The Fertility Institutes, for instance, handles an average of 600 sex selection cases a year. Half of these are for international clients, usually from countries where embryo screening for gender and other non-medical reasons is banned. Read that as "largely from India and China", though they also get clients from western nations like UK and Australia, where women tend to want daughters.
When I spoke with Steinberg, he said Indian couples are a big part of his client base. "About 35-40 percent of our clients are from India and probably an equal number are Indian Americans," he told me. In other words, more than two-thirds his entire patient base are Indians! And usually, they want sons.

While human rights and women's groups, accuse doctors like Steinberg of promoting a practice that's an exercise of sexism at the most profound level – choosing who gets born, the brusque doctor himself has no such qualms. His view - the problem is internal to the communities concerned and we need to "look at that" instead of focusing on the technologies used.

"I think [PGD] is a safer, more humane alternative to the other options. Of course, the other option is infanticide which is to me repugnant," he said. "Now if there was a moral outcry, unified, that says absolutely under no circumstances should this be done, I'm not a pig, I'm not a bullhead. I'll listen to that. But I've not received that."

Perhaps the good doctor hasn't been listening too hard.

But I have to admit, there certainly is a lack of public focus on sex selection practices in the US. The few American mainstream media stories on the subject that I've come across do touch upon "gendericide" data and millions of "missing women" in Asia, but then they go on to cite anecdotal cases of white couples choosing daughters. These "feel good" stories tend to neutralize an issue that really needs more vigorous public dialogue.

America's gender rights activists, who ideally should be crying foul over sex selection, shy away from the subject because of this country's complicated abortion politics that continually challenge women's hard-won right to reproductive autonomy.

(Earlier this year, the country's right-wing and anti-abortion Republican party tried to block government funding of Planned Parenthood, a nonprofit that provides reproductive health services, on grounds that it was one of the largest abortion providers in the US.)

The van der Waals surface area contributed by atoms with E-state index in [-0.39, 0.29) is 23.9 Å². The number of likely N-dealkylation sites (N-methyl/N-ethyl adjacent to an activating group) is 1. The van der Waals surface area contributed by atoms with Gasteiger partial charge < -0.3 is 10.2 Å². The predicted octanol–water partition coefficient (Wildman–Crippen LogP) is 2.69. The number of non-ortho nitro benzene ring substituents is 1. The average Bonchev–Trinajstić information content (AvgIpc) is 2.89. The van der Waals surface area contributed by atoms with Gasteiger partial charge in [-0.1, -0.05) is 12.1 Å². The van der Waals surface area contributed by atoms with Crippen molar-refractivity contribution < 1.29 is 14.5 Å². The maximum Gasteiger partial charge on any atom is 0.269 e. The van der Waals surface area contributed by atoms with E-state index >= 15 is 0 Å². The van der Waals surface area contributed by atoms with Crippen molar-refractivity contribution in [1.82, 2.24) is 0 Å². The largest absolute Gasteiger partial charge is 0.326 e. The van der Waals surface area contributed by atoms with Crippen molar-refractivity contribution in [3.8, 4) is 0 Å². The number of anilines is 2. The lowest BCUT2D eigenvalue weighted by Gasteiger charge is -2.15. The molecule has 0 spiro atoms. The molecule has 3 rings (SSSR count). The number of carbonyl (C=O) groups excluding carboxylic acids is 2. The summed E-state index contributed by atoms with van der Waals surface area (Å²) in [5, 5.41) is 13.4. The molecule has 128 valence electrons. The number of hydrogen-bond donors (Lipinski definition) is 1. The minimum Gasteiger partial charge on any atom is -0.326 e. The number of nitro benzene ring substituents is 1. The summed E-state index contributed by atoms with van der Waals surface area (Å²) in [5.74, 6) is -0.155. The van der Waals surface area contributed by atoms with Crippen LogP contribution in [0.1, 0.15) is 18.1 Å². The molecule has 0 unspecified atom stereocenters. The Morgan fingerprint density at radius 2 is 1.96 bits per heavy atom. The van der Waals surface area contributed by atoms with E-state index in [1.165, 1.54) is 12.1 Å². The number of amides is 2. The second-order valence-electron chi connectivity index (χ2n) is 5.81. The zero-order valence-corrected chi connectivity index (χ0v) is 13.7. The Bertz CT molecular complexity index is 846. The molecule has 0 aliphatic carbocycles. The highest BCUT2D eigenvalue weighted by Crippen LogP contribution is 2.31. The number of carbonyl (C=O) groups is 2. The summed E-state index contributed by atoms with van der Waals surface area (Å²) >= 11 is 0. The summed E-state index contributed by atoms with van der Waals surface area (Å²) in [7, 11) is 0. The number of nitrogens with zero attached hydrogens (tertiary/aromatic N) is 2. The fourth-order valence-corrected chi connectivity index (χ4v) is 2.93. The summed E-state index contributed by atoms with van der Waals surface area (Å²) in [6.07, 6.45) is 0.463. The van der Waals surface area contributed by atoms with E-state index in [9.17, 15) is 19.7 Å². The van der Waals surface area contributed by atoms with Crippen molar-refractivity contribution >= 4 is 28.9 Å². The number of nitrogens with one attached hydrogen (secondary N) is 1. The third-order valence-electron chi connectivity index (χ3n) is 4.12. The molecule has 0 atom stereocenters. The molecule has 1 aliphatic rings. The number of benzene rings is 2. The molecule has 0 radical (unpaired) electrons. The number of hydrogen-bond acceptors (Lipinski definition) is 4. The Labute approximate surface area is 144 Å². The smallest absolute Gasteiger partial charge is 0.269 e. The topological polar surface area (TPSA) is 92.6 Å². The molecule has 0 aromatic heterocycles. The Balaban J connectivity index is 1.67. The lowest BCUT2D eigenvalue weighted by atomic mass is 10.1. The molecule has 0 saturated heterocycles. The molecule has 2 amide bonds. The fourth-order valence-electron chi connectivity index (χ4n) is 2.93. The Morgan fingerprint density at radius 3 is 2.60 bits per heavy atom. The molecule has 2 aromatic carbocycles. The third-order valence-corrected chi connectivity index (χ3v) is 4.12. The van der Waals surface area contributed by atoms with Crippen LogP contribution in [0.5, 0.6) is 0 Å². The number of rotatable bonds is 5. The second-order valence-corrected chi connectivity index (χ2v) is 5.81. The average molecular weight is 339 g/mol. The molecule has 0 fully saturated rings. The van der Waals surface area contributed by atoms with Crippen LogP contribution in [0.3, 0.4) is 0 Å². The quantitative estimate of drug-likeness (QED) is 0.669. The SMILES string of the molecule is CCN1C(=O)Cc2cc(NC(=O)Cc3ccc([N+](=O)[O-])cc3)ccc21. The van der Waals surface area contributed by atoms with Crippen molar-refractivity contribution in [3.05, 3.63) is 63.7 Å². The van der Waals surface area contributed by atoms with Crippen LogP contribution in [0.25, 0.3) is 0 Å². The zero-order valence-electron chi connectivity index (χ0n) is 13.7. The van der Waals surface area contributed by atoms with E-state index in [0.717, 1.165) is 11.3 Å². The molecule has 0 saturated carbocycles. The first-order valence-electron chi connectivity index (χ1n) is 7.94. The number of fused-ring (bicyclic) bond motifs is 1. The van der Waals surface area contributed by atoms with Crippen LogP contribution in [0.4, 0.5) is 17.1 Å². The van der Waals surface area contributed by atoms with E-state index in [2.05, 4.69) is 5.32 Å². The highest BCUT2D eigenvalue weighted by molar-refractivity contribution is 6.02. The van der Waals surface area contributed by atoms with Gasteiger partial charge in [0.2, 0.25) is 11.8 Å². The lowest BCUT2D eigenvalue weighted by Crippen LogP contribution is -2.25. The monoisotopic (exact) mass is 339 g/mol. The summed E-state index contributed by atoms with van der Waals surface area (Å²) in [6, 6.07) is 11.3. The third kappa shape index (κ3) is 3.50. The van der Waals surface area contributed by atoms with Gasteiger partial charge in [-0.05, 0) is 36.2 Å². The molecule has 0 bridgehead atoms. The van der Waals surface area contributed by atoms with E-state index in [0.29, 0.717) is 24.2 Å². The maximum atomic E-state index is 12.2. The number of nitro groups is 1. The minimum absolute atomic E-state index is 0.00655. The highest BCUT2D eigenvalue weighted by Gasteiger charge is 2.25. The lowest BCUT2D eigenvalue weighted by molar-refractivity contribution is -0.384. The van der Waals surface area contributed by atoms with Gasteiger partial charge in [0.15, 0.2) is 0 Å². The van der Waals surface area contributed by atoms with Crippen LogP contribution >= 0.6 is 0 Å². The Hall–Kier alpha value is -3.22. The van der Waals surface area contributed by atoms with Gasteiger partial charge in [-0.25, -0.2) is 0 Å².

"If abortion was a not contested issue... the reproductive rights movement might take a very different stance on sex selection," says Sujatha Jesudason, executive director of Generations Ahead, a California-based outfit that focuses on the social and ethical questions surrounding reproductive technologies.

"But right now when you start talking about [curbing sex selection] it raises the question – 'so does this justify limits on whether or not women can have abortions for a specific reason?' Which is why for the most part, many people avoid the conversation."

But Jesudasan is convinced that the conversation will peak eventually. As
doctors advertise more of these technologies, they create the demand and desire for it and that, conversely, will lead to more conversation and debate on the morality of such practices, she says. I hope she's right.

Going back to Puri's study, I found it interesting that over half the women she interviewed held jobs outside home and 23 percent of them had advanced degrees in medicine, law, business, nursing and scientific research.

Looks like neither education, nor moving to a westernized world can rid us of our traditional mindset. Instead, access to technology and certain new freedoms can actually help keep alive abhorrent discriminatory practices that are increasingly taboo back home.

Also read: Justice? Not for those I saw plunge to their deaths

Maureen Nandini Mitra is managing editor of Earth Island Journal, an award-winning US environmental quarterly based in Berkeley, California. In addition to her work at the Journal, she writes for several other magazines and online publications in the US and India.